Martial Arts Thread


Well-known member
I did TaeKwonDo for 13 years (started at 7) and stopped doing it due to moving away for college and I didn't want to open up a school of my own (which was pretty much a must in order to test for the 4th degree Black Belt).
It was awesome as a hobby and it was a great discipline that I loved.
I've lost a good 21 lbs since 2012, so it may be a good regiment to start up again to add to my fitness plan.

Sergio Sanchez

New member
I think you are confusing Ju Jitsu with Judo or Brazalian Ju Jitsu. Both Judo and Brazilian Ju Jitsu are more competitive oriented. The main focus of Judo, is throws and takedowns and the focus to Brazilian Ju Jitsu is to get the opponent on the ground and lock him. Both of these are impractical in real life situations.

However Ju Jitsu, in its tradional forms have lots of disarming techniques which is really useful in real life situations. Also contrary to popular beliefs Ju Jitsu employs strikes and kicks as well and not just a grab based martial art.

Learn you some.

Not necessairly. I think a lot of people on here themselves are being impractical. As a black belt in Judo, I have seen it work first hand many times in street fight situations and conflicts. I think a lot of people here think if they learn striking rather than grappling they can combat more than one.

That's straight unrealistic. Two people, maybe. But that can be done with grappling also.

If three people are coming at you, unless you're really lucky and can knock them all out with one punch in the span of 3 seconds, then you're ****ed.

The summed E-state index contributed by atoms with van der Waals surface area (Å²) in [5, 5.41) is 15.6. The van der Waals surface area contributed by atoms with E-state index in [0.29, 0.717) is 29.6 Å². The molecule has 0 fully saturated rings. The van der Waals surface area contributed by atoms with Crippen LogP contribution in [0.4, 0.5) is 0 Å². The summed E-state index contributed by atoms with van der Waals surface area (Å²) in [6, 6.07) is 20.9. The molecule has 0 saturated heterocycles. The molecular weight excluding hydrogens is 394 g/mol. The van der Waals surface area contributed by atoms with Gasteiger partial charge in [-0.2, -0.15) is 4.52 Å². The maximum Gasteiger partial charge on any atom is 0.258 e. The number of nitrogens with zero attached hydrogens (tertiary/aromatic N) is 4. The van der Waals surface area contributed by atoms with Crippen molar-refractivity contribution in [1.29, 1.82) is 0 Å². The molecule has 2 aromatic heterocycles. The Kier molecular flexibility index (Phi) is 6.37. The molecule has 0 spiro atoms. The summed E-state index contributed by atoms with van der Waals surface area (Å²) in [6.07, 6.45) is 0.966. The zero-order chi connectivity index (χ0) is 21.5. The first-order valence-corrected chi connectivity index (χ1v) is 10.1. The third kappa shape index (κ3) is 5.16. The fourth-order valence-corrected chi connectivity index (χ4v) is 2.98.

If it is more than two, run. Honestly. It never works out like the Bruce Lee movies guys. The more you know, the better. But it is just like believing in effective self defense for combating a knife or gun.

It is always a gamble. That being said, I believe from experience practicing boxing as well, that grappling is much more applicable. You throw someone on concrete floor, they're usually done. Striking implies you're going to trade blows, and that is in of itself, a gamble.

Just my two cents from quite a few fights growing up.

Also, Judo does teach striking, contrary to popular belief. It is just often disregarded since it is not allowed in competitive scenarios.


New member
It all depends on the individual school as well. Not only do they vary in quality of instruction, but their focus as well. I used to attend a dojang that more or less focused on the sport of form Taekwondo. Techniques placed emphasis on kicking over all else. I can only recall one day where the instructor decided to do a punching drill and a handful of "self-defense" techniques. Looking back it at now, it was good exercise, not something would prepare for a real confrontation.